[As each year comes to a close, we ask our contributors to give us their picks of the best books that came out in the previous 12 months–and we let a few older ones slip in as honorable mentions.]


Best Books of 2011 (and one of late 2010)


Us, Michael Kimball

Us is a gutsy little book. Kimball’s 184 page novel begins as a step by step account of a husband’s life as it is remade by his spouse’s seizure. A quarter of the way through, Kimball presents a chapter in new voice, a plea from the comatose wife. Soon another voice is added, that of the couple’s grandson who is meticulously imagining his grandparents’ last days in order to understand the strength of their love. Although these storylines might have been hard to sustain alone, together they even each other out. Kimball performs an incredible balancing act by switching between these concurrent narratives, a difficult feat to pull of in any novel and especially impressive in one so short. [Read Mike’s review.]


The Sisters Brothers, by Patrick DeWitt

This hip western owes more to Quentin Tarantino than John Wayne. Brothers Eli and Charlie Sisters are two hired guns in the Gold Rush Era of American history contracted to snuff out a man in Oregon. Much of this books reads as a road novel, following the two unpredictable brothers as they blunder westward, where they meet the fantastic turn DeWitt has in store for them. By turns bleak and surreal, always darkly funny, this novel moves so quickly it practically reads itself. [Read Nico’s review.]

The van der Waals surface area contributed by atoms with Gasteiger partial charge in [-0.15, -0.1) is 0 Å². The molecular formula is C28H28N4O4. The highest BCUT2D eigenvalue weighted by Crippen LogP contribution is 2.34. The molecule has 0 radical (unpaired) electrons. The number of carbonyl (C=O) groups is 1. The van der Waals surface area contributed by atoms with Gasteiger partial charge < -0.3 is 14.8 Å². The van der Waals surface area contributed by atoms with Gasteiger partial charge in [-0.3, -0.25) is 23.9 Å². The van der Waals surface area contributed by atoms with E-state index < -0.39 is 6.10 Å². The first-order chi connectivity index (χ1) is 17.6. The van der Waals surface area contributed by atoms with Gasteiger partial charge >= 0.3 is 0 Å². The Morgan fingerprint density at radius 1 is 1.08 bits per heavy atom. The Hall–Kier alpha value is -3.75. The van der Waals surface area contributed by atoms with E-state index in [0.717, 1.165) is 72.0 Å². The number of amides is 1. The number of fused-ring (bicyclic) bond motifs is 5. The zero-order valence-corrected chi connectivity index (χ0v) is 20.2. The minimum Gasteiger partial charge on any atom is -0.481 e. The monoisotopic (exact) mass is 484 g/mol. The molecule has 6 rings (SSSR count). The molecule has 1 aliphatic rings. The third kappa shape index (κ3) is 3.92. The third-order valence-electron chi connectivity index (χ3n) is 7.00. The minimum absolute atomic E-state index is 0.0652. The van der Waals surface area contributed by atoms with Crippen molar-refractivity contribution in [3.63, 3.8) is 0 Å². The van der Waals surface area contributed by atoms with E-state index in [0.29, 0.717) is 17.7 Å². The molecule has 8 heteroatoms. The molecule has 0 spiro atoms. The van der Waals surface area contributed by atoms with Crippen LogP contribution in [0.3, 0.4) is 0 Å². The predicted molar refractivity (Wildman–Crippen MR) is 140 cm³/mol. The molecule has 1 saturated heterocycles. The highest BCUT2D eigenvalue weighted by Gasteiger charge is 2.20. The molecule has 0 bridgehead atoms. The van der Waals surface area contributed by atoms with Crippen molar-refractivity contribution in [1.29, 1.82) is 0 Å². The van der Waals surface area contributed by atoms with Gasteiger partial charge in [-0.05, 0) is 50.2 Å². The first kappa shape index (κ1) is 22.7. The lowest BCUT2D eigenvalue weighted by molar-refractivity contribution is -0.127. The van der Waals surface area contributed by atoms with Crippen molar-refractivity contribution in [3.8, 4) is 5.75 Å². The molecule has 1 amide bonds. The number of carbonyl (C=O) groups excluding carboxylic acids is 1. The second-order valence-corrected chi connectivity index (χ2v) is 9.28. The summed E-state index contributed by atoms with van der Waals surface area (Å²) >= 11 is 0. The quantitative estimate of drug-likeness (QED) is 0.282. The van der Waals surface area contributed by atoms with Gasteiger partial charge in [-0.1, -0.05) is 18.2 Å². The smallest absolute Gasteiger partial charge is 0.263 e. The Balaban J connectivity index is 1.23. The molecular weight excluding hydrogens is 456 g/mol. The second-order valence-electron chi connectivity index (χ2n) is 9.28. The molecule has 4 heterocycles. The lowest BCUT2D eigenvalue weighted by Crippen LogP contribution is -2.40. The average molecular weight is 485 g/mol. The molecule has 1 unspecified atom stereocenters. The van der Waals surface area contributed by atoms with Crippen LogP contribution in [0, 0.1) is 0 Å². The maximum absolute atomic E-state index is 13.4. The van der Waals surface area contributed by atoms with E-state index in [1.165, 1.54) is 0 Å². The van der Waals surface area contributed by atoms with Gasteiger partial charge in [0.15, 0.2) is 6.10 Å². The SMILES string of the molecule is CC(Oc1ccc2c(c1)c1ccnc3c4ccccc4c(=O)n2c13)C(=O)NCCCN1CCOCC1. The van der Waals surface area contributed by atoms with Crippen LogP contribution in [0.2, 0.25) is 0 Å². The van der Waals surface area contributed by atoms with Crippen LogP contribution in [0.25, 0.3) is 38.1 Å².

Jamrach’s Menagerie, by Carol Birch

Where The Sisters Brothers is a western road novel, Jamrach’s Menagerie is at turns a coming of age tale and a swashbuckling adventure. Birch’s novel follows Jaffy Brown, an orphan in Dickensian London who, in true Dickensian fashion, is rescued from his life of poverty (and the jaws of an escaped tiger) by a rich, benevolent stranger. Jaffy’s rescuer is the owner of a menagerie and exotic animal emporium, Mr. Charles Jamrach, a historical figure in nineteenth-century London. Sent on a long ocean voyage whose expressed purpose is both whaling and the capture of a dragon, the novel swerves from coming-of-age to high-adventure to tragedy. Strung together by the wide-eyed narrator and Birch’s deft writing, this novel would be a shame to miss. [Read Mike’s review.]


Honorable Mention from 2010


C, by Tom McCarthy

McCarthy’s C begins at the turn of the twentieth century and ends in the inter-war period of WWI and WWII. The novel follows Serge Carrefax, tracing the full scope of his short life. McCarthy uses Freud’s Wolf Man as a model for Carrefax, who becomes his everyman, and the fun of this largely plotless novel is watching McCarthy deftly move Serge through the era’s touchstones. In a way, this novel is like a collage: McCarthy borrows freely from other texts, using work by Filippo Tommaso Marinetti, Maurice Blanchot and Jean Cocteau, among others, as direct inspiration for several key scenes, all organized around the principle of transmission: of messages, of ideas, and of life.